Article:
Despite progress in the detection and treatment of colorectal cancer, there exist significant disparities between African Americans and whites in the areas of screening, staging, treatment, and survival.
Colorectal cancer afflicts African Americans at a higher rate than whites. For African American men, the rate is 68 per 100,000 vs. 55 per 100,000 for whites. For African American women, the rate is 53 per 100,000 vs. 41 per 100,000 for whites. The mortality rate for African American men and women is 50% higher than for their white counterparts!
There are a number of explanations for why African Americans have decreased survival rates with colorectal cancer compared to whites:
- African Americans have lower screening rates for colorectal cancer. This is most likely due to decreased access to high quality medical care in the African American community. The high cost of medical care and lack of adequate health insurance coverage are factors as well. Another contributing factor may in part be due to patients’ understanding of the rationale for screening which may be related to socioeconomic status and education level. Cultural beliefs and mistrust may also play a role.
- Cancer tends to appear at an earlier age. Colorectal cancer amongst African Americans tends to be more biologically aggressive. Younger African Americans have 10.7 more cases of colorectal cancer per 100,000 than whites. There is increasing acceptance that screening for colorectal cancer should begin at age 45 instead of 50 for African Americans because of the higher incidence and earlier onset of disease. This is supported by the American College of Gastroenterology who has endorsed colorectal screening for African Americans beginning at age 45.
- More advanced stage of cancer at diagnosis. This is in part due to the more aggressive biology of colorectal cancer as mentioned above. Additionally, African Americans are less likely to participate in and complete colorectal cancer screening procedures resulting in late-stage diagnosis, more difficult treatment, and decreased survival.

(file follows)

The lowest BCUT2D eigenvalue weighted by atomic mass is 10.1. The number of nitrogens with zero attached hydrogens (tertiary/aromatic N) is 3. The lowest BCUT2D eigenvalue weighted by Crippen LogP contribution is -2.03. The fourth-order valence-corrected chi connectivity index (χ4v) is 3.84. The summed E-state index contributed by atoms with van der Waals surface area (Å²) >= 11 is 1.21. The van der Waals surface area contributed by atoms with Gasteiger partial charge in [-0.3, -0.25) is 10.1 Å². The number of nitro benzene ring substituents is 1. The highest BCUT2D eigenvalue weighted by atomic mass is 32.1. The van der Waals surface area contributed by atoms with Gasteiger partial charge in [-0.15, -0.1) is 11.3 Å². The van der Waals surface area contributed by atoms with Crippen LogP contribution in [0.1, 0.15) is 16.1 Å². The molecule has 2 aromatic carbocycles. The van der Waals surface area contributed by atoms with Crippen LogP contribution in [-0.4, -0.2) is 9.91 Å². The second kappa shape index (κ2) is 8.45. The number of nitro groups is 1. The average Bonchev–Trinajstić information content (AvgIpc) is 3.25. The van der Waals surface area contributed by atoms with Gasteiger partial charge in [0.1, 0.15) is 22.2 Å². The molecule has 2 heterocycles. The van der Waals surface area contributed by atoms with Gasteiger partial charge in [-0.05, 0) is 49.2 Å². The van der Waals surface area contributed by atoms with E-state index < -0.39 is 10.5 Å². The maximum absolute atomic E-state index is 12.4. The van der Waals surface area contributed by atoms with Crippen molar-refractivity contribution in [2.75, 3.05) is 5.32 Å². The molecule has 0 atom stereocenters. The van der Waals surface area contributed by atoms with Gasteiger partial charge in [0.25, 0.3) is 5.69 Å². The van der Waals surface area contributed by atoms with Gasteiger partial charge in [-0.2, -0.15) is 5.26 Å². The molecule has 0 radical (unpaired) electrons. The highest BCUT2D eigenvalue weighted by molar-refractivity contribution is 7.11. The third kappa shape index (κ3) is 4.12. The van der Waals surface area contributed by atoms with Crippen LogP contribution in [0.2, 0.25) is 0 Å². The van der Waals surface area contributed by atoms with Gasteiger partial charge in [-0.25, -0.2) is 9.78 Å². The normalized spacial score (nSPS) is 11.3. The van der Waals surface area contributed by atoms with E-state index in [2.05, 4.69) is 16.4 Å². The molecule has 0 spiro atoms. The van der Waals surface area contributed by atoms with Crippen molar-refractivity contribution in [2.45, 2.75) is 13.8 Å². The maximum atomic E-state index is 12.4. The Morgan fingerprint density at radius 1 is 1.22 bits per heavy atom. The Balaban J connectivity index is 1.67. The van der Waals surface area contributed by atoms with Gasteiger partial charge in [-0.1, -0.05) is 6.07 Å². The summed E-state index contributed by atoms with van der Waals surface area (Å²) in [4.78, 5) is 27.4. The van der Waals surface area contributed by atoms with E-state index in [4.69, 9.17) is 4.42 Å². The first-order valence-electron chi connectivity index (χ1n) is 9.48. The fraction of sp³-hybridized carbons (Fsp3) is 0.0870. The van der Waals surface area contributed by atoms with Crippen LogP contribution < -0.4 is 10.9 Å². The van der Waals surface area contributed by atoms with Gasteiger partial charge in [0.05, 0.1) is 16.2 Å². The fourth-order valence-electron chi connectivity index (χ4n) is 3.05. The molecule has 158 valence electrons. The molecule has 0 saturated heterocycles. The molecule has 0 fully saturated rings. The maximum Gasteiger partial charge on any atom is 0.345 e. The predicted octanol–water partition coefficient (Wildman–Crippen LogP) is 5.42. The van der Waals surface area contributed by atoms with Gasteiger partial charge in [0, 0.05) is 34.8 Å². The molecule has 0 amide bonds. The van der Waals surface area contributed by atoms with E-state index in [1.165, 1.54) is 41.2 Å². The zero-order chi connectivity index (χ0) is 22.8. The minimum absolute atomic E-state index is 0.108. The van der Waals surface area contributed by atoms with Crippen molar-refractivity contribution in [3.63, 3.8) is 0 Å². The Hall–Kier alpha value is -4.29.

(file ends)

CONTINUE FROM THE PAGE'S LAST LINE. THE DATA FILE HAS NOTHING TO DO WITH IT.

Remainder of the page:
- Differences in biological behavior of polyps and colorectal cancer. African Americans who present with colorectal cancer tend to have more advanced cancer stages and more aggressive disease. African Americans also have an increased incidence of colorectal cancer in the right colon (ascending colon) which tends to be more difficult to evaluate at colonoscopy.
- African Americans tend to have other medical problems such as diabetes and heart disease, which affect one’s response to treatment. This is in part due to the decreased level of access to high quality medical care. Higher rates of obesity in the African American community likely also are contributing.
- Inadequate social support systems could play a role in decreased survival as well.
Several of the above reasons likely stem from the fact that high quality medical care is not as accessible in the African American communities as it is in white communities. A recent study by Al-Refaie and colleagues showed that if high-quality care is delivered to minority populations, they essentially do as well as whites.
In order to improve outcomes in the African American community, the gastroenterology and medical communities can have major impacts at many levels. These interventions can include:
- Greater access to high quality medical care in minority communities.
- Expanded patient education programs which discuss the benefits of screening as well as what is involved in undergoing a colonoscopy.
- Debunking the myths surrounding colonoscopy is important in increasing the acceptance of this life-saving procedure.
- Starting colorectal cancer screening at age 45 instead of 50 for African Americans.
- If colonoscopy is not readily available in the medical community, offer other screening tests such as stool tests to detect microscopic blood (FIT or Hemoccult), sigmoidoscopy, barium enema, or CT colonography.
Here’s to your colon health!
Frank Farrell, M.D.